Authors: FM Baye, S Fambon
Journal: African Journal of Economic Policy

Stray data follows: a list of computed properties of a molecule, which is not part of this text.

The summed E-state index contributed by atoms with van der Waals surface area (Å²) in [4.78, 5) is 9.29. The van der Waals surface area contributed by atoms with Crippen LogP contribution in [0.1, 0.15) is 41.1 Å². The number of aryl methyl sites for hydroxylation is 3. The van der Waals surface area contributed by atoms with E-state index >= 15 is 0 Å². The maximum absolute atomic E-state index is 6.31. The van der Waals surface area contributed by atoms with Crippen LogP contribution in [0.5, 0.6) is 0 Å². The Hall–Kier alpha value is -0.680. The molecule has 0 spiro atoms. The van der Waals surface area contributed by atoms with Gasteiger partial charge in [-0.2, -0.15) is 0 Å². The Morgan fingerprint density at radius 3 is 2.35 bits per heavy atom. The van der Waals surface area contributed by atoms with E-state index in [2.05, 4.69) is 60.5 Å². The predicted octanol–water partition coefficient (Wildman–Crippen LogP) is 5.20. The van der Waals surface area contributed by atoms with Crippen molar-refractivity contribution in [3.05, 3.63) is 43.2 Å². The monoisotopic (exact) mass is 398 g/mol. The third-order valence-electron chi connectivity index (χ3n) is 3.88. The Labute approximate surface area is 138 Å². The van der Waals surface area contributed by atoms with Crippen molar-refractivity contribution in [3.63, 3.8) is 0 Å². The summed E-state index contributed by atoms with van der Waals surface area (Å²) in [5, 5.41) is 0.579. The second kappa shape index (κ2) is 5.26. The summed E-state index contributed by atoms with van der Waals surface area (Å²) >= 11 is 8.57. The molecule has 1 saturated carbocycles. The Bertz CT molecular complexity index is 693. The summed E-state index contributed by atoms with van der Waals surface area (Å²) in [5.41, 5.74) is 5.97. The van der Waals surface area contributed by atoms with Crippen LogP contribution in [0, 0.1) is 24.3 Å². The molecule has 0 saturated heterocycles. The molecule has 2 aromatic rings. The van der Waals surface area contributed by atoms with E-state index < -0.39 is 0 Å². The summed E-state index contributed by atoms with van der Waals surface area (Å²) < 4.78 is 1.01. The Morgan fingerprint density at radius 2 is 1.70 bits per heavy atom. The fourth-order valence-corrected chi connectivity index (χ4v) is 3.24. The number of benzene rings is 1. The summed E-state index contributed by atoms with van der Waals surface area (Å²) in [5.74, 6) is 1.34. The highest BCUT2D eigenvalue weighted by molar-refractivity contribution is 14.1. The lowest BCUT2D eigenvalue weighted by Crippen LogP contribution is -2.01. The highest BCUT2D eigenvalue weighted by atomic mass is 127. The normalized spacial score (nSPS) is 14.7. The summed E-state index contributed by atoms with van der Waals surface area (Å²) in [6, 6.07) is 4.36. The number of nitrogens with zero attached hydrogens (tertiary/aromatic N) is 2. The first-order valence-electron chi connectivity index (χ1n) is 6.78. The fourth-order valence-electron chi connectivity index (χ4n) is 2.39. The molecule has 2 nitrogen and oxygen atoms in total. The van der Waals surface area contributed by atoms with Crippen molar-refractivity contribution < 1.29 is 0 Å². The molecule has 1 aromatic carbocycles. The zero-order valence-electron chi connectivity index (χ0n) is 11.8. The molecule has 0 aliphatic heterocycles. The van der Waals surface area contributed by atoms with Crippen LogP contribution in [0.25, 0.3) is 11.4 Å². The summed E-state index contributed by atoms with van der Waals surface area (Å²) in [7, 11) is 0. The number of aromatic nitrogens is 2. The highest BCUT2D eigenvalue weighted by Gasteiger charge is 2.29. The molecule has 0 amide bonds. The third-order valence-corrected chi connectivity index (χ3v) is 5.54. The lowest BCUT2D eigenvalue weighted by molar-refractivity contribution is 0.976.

This study examined the empirical impact of parental education on child health. Using Cameroon household consumption survey data collected by the government statistics office in 2001 and a range of econometric methods, the existence of prominent spillover effects linking parental literacy to better child health (weight-given age) was empirically validated, while controlling for other correlates. The magnitudes of these influences varied by gender. Households headed by literate males appeared more instrumental in seeking useful health practices than those by their female counterparts. This finding was attributable to the observation that female heads are typically single parents while their male counterparts often work in synergy with their spouses when seeking healthcare technologies. Thus, public expenditures on adult literacy/training programmes could have important implications for reproductive health and additional labour market/training opportunities if a child was in good health. Keywords : Parental Education, Child Health, Control Functions, Cameroon.